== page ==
It certainly doesn’t help that many of these countries have low literacy rates. According to a recent study by the Centre for International Governance Innovation, Egypt is the country where people are most gullible when falling for fake news. 

Fatabyyano has dealt with this issue by treading lightly when it comes to fact-checking politics. 

“There is no democracy here. It’s very dangerous to talk directly to politics; we’re very careful,” Al-Thaher said. 

Elsayed added that political news can often be so flippant and volatile, it’s nearly impossible to effectively fact-check. 

“You can’t depend on the news that is published,” he said. “One day, the truth is one thing, and the second day the story has changed; the sources have changed.” 

As a result, Fatabyyano focuses on more vague political “trends.” For example, when news of the death of the U.S.-based journalist Jamal Khashoggi was making headlines, Fatabyyano fact-checked videos that claimed to show Khashoggi’s killing but were really snippets of an episode from a TV show. 

Bayanat Box’s fact-checking campaign has taken a different approach, focusing on increasing media literacy at the local level in Lebanon.

“Fake news is happening at the hyper-local level, especially on the topic of refugees,” Hamieh said. 

“A lot of pages on Facebook that cover village news in local areas are run by politically affiliated individuals or people with no background in journalism… This is a hub where public opinion is created in the Middle East, where you have younger and older generations online consuming the same content.”

Thus, Bayanat Box’s campaign is geared toward teaching people how to fact-check independently.

Misinformation rooted in religion

Al-Thaher and Elsayed said that much of the misinformation that gets circulated in Arab countries is tied to religious beliefs, and therefore can be difficult to fight. 

“There’s lots of fake news, myths and rumors that have been around for 10, 15 years in Arab societies, without any debunk or any fighting. It has become a part of the culture,” Al-Thaher said. “It’s part of peoples’ daily conversations and gatherings.”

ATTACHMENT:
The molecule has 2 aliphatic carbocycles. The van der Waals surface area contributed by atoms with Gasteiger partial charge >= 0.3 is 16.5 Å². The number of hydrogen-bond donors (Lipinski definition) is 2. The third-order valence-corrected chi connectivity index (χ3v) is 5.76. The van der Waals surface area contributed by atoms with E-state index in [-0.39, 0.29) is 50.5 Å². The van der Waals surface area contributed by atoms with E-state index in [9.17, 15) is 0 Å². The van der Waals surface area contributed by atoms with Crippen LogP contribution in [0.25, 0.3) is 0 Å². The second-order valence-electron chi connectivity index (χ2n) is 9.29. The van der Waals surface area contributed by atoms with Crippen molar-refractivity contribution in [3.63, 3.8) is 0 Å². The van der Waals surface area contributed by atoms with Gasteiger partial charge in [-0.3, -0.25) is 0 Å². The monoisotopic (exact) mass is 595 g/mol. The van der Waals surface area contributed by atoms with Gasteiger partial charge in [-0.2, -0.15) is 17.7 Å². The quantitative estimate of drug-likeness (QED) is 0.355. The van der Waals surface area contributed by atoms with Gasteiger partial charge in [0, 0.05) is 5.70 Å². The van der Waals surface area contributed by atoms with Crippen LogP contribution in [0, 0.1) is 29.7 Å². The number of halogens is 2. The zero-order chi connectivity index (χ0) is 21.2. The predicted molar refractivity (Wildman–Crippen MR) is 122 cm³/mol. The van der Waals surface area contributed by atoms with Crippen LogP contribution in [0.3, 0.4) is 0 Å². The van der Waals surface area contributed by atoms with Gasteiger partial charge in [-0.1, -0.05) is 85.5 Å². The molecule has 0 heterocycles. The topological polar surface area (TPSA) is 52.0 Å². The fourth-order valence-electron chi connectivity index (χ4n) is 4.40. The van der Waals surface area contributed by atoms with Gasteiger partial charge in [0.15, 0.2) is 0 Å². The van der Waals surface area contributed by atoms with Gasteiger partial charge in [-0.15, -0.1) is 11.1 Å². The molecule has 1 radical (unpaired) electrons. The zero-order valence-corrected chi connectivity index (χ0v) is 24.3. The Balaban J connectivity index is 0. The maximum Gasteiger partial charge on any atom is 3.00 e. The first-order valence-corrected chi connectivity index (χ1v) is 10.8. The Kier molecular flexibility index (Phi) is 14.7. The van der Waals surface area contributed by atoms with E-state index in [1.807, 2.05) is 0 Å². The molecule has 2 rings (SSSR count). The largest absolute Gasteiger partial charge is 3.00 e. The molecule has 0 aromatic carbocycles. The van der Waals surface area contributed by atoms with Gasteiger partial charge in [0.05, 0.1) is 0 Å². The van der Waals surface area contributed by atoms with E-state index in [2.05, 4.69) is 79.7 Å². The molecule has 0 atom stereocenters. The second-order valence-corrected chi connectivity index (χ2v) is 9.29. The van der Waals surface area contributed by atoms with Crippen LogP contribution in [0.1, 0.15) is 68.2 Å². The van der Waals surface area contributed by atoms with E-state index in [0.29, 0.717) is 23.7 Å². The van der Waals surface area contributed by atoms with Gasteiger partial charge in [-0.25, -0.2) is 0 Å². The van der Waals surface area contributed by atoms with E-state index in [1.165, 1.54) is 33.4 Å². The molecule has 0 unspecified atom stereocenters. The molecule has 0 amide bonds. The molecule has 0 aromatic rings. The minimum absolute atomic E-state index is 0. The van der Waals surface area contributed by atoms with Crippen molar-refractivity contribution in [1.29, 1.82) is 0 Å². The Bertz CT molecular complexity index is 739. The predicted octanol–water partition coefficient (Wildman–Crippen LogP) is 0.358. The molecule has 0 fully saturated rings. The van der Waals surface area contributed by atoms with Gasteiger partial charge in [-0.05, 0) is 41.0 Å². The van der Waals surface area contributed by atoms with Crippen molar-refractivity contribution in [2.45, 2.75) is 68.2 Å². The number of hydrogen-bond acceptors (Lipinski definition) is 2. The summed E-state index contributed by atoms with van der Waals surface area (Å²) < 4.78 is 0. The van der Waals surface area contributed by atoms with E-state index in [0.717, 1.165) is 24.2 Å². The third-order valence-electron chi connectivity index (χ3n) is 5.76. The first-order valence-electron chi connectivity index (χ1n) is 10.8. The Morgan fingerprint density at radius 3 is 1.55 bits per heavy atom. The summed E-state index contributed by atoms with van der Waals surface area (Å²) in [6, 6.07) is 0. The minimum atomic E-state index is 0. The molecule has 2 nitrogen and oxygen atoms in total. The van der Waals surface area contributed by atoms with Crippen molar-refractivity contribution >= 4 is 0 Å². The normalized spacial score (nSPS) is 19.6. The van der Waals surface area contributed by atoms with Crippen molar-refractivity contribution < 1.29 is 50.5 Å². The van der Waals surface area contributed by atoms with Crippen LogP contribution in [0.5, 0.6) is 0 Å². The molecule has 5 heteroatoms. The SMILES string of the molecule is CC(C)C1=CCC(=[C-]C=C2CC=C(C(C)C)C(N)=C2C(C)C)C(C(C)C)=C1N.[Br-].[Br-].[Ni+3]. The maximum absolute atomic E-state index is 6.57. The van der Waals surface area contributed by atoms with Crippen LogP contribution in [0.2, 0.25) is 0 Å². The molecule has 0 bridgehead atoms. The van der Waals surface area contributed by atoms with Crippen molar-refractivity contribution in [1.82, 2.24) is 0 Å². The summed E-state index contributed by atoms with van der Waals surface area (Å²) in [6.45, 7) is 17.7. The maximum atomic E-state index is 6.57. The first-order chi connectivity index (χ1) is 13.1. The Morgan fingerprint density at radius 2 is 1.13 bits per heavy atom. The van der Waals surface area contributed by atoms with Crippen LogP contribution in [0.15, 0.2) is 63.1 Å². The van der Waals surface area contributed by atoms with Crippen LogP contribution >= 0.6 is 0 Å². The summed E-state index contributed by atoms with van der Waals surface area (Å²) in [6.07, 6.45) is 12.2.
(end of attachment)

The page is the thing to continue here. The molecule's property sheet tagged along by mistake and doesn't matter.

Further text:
One such myth that Fatabyyano tried to debunk was the story of a spring that would purportedly flow with water when someone stood by it and read Quranic verses. Fatbayyano fact-checked the claim in a video, demonstrating how rhythmic springs are a natural phenomenon. 

The video got 50,000 views, but still nowhere near the 60 million views that the Facebook post containing the false claim had received. 

“The fake is more powerful than the truth in the Arab world,” Al-Thaher said. 

Fake news’ propensity to spread faster than facts is a worldwide problem. One recent study from the Massachusetts Institute of Technology Media Lab found that “falsehoods diffused significantly farther, faster, deeper, and more broadly than the truth in all categories of information.” (This study was confined to statements fact-checked as false and statements fact-checked as true.) 

Al-Thaher and Elsayed both said they hope that Fatabyyano will acquire more funding and support from the global fact-checking community in the future. 

“There are 400 million Arab speakers,” Al-Thaher said. “We know that this area needs a lot of work, and we cannot do it alone. We need partnerships and relationships with other companies and platforms.” 

“Very little attention is paid to fact-checking in places like the Arab world,” Elsayed added. “There needs to be more support given to the people who are trying to make an impact in the places where it really matters.”